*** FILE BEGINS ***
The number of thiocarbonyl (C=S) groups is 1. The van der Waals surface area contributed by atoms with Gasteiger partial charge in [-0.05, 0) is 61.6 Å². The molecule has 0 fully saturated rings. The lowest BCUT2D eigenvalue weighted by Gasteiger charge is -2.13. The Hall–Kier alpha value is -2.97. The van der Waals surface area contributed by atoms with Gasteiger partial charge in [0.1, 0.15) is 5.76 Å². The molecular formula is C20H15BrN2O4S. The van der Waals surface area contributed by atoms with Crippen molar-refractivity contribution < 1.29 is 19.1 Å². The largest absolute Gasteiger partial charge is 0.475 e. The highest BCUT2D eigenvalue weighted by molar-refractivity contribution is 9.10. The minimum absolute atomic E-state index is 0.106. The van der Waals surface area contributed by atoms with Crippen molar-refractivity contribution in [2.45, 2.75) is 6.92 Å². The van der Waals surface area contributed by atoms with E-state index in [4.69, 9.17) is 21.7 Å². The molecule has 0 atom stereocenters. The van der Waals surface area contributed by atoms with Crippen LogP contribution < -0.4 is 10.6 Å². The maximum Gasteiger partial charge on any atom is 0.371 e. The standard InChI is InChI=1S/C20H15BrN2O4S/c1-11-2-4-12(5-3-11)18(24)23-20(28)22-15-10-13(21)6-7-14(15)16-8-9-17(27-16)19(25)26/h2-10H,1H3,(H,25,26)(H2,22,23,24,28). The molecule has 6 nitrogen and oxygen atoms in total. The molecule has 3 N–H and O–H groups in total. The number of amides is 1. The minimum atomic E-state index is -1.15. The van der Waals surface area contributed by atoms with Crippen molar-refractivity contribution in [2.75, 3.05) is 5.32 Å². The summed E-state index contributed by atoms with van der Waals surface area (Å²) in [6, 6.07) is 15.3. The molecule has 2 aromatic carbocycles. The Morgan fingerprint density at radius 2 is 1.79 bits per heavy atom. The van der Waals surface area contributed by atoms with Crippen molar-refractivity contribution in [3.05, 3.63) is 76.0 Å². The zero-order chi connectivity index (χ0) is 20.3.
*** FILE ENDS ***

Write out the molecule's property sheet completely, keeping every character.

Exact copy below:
The number of thiocarbonyl (C=S) groups is 1. The van der Waals surface area contributed by atoms with Gasteiger partial charge in [-0.05, 0) is 61.6 Å². The molecule has 0 fully saturated rings. The lowest BCUT2D eigenvalue weighted by Gasteiger charge is -2.13. The Hall–Kier alpha value is -2.97. The van der Waals surface area contributed by atoms with Gasteiger partial charge in [0.1, 0.15) is 5.76 Å². The molecular formula is C20H15BrN2O4S. The van der Waals surface area contributed by atoms with Crippen molar-refractivity contribution < 1.29 is 19.1 Å². The largest absolute Gasteiger partial charge is 0.475 e. The highest BCUT2D eigenvalue weighted by molar-refractivity contribution is 9.10. The minimum absolute atomic E-state index is 0.106. The van der Waals surface area contributed by atoms with Crippen molar-refractivity contribution in [2.45, 2.75) is 6.92 Å². The van der Waals surface area contributed by atoms with E-state index in [4.69, 9.17) is 21.7 Å². The molecule has 0 atom stereocenters. The van der Waals surface area contributed by atoms with Crippen LogP contribution < -0.4 is 10.6 Å². The maximum Gasteiger partial charge on any atom is 0.371 e. The standard InChI is InChI=1S/C20H15BrN2O4S/c1-11-2-4-12(5-3-11)18(24)23-20(28)22-15-10-13(21)6-7-14(15)16-8-9-17(27-16)19(25)26/h2-10H,1H3,(H,25,26)(H2,22,23,24,28). The molecule has 6 nitrogen and oxygen atoms in total. The molecule has 3 N–H and O–H groups in total. The number of amides is 1. The minimum atomic E-state index is -1.15. The van der Waals surface area contributed by atoms with Crippen molar-refractivity contribution in [2.75, 3.05) is 5.32 Å². The summed E-state index contributed by atoms with van der Waals surface area (Å²) in [6, 6.07) is 15.3. The molecule has 2 aromatic carbocycles. The Morgan fingerprint density at radius 2 is 1.79 bits per heavy atom. The van der Waals surface area contributed by atoms with Crippen molar-refractivity contribution in [3.05, 3.63) is 76.0 Å². The zero-order chi connectivity index (χ0) is 20.3.